Does Self-rated Attractiveness Predict Women's Preferences for Facial Masculinity? Data From an Arab Sample
Objectives Because more attractive women may be better able to attract and/or retain masculine mates, many researchers have proposed that women who consider themselves to be more physically attractive will show stronger preferences for men displaying masculine facial characteristics. Empirical evidence for this putative association between women's self-rated attractiveness and preference for facial masculinity has come almost entirely from studies of Western women. Thus, we investigated whether this pattern of results also occurs in a sample of non-Western women. Methods We investigated the relationship between self-rated attractiveness and facial-masculinity preferences in a sample of Arab women (N = 281). Facial-masculinity preferences were assessed from attractiveness judgments of masculinized versus feminized versions of face images. Results By contrast with previous findings for Western women's self-rated attractiveness, we observed no compelling evidence that Arab women who considered themselves to be more attractive showed stronger preferences for masculine men. Conclusions Our results suggest that previously reported associations between self-rated attractiveness and masculinity preferences might be somewhat culture specific, potentially reflecting cultural differences in typical mating strategies.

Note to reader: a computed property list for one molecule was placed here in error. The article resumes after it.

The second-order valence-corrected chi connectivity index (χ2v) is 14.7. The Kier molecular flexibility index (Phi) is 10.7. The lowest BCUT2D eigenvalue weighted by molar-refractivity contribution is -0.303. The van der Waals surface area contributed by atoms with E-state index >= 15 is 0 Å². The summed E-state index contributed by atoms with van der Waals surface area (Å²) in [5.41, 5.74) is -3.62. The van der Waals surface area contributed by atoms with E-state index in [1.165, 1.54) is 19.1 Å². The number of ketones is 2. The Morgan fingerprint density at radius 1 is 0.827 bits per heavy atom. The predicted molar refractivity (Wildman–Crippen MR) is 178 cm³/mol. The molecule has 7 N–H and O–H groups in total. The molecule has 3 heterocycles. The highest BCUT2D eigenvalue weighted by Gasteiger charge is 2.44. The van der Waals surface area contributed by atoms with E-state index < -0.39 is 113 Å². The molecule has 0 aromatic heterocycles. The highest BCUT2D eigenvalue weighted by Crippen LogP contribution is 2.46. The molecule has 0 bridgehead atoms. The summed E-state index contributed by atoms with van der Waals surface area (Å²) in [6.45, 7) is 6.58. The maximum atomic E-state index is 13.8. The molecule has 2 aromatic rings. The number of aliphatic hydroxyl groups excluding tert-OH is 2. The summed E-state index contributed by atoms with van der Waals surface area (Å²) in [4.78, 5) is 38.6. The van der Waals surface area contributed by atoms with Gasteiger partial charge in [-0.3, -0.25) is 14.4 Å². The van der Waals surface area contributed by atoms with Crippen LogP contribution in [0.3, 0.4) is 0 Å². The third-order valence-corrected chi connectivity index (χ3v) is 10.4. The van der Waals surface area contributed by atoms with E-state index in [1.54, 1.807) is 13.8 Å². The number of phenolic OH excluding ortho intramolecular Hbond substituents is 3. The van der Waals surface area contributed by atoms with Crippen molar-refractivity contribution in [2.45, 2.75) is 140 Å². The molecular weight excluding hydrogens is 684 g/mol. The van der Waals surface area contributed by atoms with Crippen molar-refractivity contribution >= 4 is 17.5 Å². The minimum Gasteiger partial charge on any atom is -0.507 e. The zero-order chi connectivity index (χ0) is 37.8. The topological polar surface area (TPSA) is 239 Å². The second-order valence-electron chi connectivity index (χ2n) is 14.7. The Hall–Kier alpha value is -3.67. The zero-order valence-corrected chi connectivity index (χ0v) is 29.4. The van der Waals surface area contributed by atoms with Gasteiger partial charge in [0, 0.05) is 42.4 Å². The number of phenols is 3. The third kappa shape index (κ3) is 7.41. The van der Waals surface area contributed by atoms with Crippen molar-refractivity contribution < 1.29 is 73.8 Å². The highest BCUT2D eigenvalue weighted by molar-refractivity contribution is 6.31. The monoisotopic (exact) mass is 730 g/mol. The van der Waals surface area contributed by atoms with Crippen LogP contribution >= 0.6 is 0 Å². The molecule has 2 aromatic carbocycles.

SourceADAPTIVE HUMAN BEHAVIOR AND PHYSIOLOGY